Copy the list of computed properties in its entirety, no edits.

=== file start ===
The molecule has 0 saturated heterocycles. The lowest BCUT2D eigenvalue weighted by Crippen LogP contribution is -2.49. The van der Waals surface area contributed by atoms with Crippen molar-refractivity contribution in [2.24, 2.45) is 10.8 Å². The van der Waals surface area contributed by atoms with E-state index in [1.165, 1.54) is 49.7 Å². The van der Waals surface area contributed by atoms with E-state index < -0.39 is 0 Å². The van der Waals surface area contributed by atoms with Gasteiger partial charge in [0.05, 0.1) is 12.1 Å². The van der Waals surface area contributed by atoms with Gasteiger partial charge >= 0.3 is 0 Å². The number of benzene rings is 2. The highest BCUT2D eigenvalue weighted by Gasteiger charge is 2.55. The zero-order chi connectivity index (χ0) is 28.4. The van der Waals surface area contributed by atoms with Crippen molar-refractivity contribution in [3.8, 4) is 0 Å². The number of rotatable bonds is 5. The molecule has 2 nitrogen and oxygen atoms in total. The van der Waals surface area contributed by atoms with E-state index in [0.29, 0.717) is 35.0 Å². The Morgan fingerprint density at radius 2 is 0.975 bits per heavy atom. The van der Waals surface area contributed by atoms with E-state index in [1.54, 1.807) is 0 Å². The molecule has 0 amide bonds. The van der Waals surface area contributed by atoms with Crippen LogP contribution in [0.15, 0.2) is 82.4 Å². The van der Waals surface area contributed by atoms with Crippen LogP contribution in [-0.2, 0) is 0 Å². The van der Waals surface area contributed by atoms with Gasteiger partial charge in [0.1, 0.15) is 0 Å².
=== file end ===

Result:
The molecule has 0 saturated heterocycles. The lowest BCUT2D eigenvalue weighted by Crippen LogP contribution is -2.49. The van der Waals surface area contributed by atoms with Crippen molar-refractivity contribution in [2.24, 2.45) is 10.8 Å². The van der Waals surface area contributed by atoms with E-state index in [1.165, 1.54) is 49.7 Å². The van der Waals surface area contributed by atoms with E-state index < -0.39 is 0 Å². The van der Waals surface area contributed by atoms with Gasteiger partial charge in [0.05, 0.1) is 12.1 Å². The van der Waals surface area contributed by atoms with Gasteiger partial charge >= 0.3 is 0 Å². The number of benzene rings is 2. The highest BCUT2D eigenvalue weighted by Gasteiger charge is 2.55. The zero-order chi connectivity index (χ0) is 28.4. The van der Waals surface area contributed by atoms with Crippen molar-refractivity contribution in [3.8, 4) is 0 Å². The number of rotatable bonds is 5. The molecule has 2 nitrogen and oxygen atoms in total. The van der Waals surface area contributed by atoms with E-state index in [0.29, 0.717) is 35.0 Å². The Morgan fingerprint density at radius 2 is 0.975 bits per heavy atom. The van der Waals surface area contributed by atoms with E-state index in [1.54, 1.807) is 0 Å². The molecule has 0 amide bonds. The van der Waals surface area contributed by atoms with Crippen LogP contribution in [0.15, 0.2) is 82.4 Å². The van der Waals surface area contributed by atoms with Crippen LogP contribution in [-0.2, 0) is 0 Å². The van der Waals surface area contributed by atoms with Gasteiger partial charge in [0.1, 0.15) is 0 Å².